D.C. Mayor Anthony A. Williams wolfed down two turkey dogs slathered with vegetarian chili and surveyed the scene in the back room of Ben's Chili Bowl. An expectant crowd sat around a long red lunch table littered with baskets of hot dogs and cheese fries. The oldest among them was 8.
"Let me tell you what being mayor is like," Williams began, likening himself to a shepherd who must lead his flock "to a better place, even though there are wolves out there and hawks want to eat us."
"Is it fun being mayor?" asked a 7-year-old named Cierra.
"Pretty much. Most of the time," Williams answered. "About 75 percent of the time, yes."
Lately, the fun-to-glum ratio seems to be rising for the mayor of the nation's capital. After starting the year in a bit of a funk thanks to a bruising political battle over baseball, Williams (D) now finds himself with a massive budget surplus, a raft of popular policy initiatives and a Cinderella ballclub drawing thousands of fans to his city to watch the team's astonishing climb to the top of the National League East.
With his political fortunes rising, Williams has been venturing out to public events more often over the past few months, sometimes spending entire days hopping from community meetings to store openings to honorary receptions.
Yesterday, for instance, Williams spent more than an hour at the landmark hot dog emporium on U Street NW dining with second-graders from Shepherd Elementary. After lunch, the mayor participated in a ribbon-cutting for a new furniture store in Adams Morgan, spoke to graduates of the District's Tuition Assistance Grant Program at a restaurant on the Southwest waterfront and hailed the opening of a new recreation center at First and N streets SW.
Mayoral spokesman Vince Morris, munching his own chili dog, said the busy public schedule is just part of the ebb and flow of being mayor. "During fights over the budget, baseball and other big initiatives, so much of his day is involved with nuts and bolts that events like this get pushed back to a time when there's less going on," Morris said.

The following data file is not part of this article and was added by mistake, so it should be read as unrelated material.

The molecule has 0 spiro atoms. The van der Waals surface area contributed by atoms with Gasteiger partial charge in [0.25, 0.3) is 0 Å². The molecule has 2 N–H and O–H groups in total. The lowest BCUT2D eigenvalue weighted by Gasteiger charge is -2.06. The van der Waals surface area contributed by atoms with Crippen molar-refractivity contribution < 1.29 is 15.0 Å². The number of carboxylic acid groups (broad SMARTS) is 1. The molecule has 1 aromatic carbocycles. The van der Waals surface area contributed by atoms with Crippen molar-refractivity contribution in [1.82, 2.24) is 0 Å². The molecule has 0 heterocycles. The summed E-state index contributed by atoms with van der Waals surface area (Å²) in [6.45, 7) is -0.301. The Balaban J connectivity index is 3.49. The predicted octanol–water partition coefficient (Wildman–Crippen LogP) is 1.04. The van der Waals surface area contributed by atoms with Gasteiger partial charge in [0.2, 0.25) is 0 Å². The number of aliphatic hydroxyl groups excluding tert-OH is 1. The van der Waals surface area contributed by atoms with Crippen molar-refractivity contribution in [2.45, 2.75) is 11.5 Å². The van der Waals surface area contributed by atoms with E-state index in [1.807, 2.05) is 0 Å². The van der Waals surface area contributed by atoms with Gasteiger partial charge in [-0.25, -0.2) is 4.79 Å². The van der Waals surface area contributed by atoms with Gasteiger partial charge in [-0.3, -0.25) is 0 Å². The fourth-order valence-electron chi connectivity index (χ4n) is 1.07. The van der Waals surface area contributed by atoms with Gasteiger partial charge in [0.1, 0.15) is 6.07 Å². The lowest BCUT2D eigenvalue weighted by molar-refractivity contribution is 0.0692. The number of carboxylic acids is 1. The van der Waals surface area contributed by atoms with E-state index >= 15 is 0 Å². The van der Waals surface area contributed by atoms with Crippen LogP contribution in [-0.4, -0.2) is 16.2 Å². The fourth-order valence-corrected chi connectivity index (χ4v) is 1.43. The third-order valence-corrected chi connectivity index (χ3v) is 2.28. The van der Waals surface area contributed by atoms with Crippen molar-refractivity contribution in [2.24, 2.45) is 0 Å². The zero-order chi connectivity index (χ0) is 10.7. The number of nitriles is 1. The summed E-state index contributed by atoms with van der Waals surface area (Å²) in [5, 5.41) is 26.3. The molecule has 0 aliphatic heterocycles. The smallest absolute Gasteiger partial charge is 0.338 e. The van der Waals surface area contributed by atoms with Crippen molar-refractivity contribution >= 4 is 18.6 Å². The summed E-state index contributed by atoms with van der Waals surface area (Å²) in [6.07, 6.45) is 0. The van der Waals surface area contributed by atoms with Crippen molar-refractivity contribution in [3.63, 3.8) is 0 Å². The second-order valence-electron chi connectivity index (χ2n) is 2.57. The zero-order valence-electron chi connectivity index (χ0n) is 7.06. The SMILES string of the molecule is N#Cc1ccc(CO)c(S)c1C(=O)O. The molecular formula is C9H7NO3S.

But Williams acknowledged that his busier schedule is part of a broader political strategy. With two council members already running for his job, "you want to have yourself in a position" to enter the campaign, he said.
Williams has repeatedly declined to say whether he will seek a third term, and he refused to shed any additional light on his intentions yesterday. Although he is trying to raise his visibility, "I wouldn't take more than that out of it," he said.
Williams's two declared rivals said they aren't impressed. Council member Vincent B. Orange Sr. (D-Ward 5) noted that Williams has taken several trips out of town in recent weeks, including journeys to London and China, "so I don't see a sustained presence in the community."
And council member Adrian M. Fenty (D-Ward 4) said the mayor's schedule pales in comparison to his own frenetic itinerary, which included 10 community events over the past weekend and five high-school graduation ceremonies in a single morning last week.
"Whoever wants to win this race is going to have to be out there seven days a week, all day, every day," Fenty said. "Not just at big public events, but really in the field, in the neighborhood, on people's blocks and people's doorsteps."
Still, some of the mayor's supporters are optimistic that his busy schedule is a sign that he plans to run.
"The last time I saw him doing this much retail, on-the-street kind of stuff was when he was running for reelection," said Tony Bullock, Williams's former communications director. "I think he actually surprises himself at how much he enjoys that kind of contact. He might dread the thought of it, but when he's actually doing it, he's good at it and he likes it."
Williams certainly seemed to be having fun at Ben's Chili Bowl. His lunch date with teacher Michele Thurber's second-grade class was the product of a PTA auction in May. Lunch with the mayor was offered to the highest bidder. Vincent H. Cohen Jr. paid $400 so his nephew, Kyle Hudson, 8, and his class could chew the fat with Williams, according to PTA president Barry Hudson, who is also Kyle's dad.
The children -- little girls in white polo shirts and elaborate braids and little boys with close-cropped hair -- chattered excitedly while they ate their food and waited for Williams, who arrived about 15 minutes late.
"Here he comes. There he is!" Thurber told the children as Williams and his security detail entered the room.
Williams ate, answered the children's questions and praised them effusively for their interest in reading, math and public service. Then he wandered out to the restaurant's crowded front counter and started shaking hands.
He looked for all the world like a politician on the campaign trail. Was it another sign?
"No, no, no," Washington's famously reticent mayor objected. "I always do this."